Endopeptidase classification based on catalytic mechanism and evolutionary history has proven to be invaluable to the study of proteolytic enzymes. Such general mechanistic- and evolutionary- based groupings have launched experimental investigations, because knowledge gained for one family member tends to apply to the other closely related enzymes. The serine endopeptidases represent one of the most abundant and diverse groups, with their apparently successful proteolytic mechanism having arisen independently many times throughout evolution, giving rise to the well-studied soluble chemotrypsins and subtilisins, among many others. A large and diverse family of polytopic transmembrane proteins known as rhomboids has also evolved the serine protease mechanism. While the spatial structure, mechanism, and biochemical function of this family as intramembrane proteases has been established, the cellular roles of these enzymes as well as their natural substrates remain largely undetermined. While the evolutionary history of rhomboid proteases has been debated, sorting out the relationships among current day representatives should provide a solid basis for narrowing the knowledge gap between their biochemical and cellular functions. Indeed, some functional characteristics of rhomboid proteases can be gleaned from their evolutionary relationships. Finally, a specific case where phylogenetic profile analysis has identified proteins that contain a C-terminal processing motif (GlyGly-Cterm) as co-occurring with a set of bacterial rhomboid proteases provides an example of potential target identification through bioinformatics. This article is part of a Special Issue entitled: Intramembrane Proteases.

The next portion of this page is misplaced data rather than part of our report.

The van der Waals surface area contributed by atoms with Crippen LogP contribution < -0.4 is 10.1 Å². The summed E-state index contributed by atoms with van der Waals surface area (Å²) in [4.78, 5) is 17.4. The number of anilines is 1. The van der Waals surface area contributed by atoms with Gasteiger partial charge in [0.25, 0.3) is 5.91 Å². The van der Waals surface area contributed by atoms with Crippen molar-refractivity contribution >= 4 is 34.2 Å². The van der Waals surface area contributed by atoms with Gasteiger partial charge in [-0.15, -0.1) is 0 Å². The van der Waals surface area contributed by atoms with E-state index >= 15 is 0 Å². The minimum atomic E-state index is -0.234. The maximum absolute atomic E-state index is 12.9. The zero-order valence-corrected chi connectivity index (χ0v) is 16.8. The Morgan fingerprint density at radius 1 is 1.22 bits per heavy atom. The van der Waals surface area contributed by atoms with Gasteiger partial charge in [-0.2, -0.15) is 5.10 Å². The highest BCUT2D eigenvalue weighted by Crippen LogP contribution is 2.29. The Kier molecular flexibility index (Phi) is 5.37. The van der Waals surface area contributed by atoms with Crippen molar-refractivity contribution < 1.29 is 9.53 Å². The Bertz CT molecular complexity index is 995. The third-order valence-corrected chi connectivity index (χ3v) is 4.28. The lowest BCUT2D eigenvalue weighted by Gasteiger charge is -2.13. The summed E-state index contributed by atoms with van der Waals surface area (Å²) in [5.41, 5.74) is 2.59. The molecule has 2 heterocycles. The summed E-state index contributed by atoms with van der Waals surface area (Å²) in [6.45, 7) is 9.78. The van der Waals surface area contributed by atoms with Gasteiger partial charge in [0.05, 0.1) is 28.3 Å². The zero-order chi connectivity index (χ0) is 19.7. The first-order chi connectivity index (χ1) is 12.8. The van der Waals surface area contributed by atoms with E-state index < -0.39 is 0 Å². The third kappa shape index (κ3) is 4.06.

Keywords: Bioinformatics; Classification; Evolution; Intramembrane proteolysis; Rhomboid protease; Structure.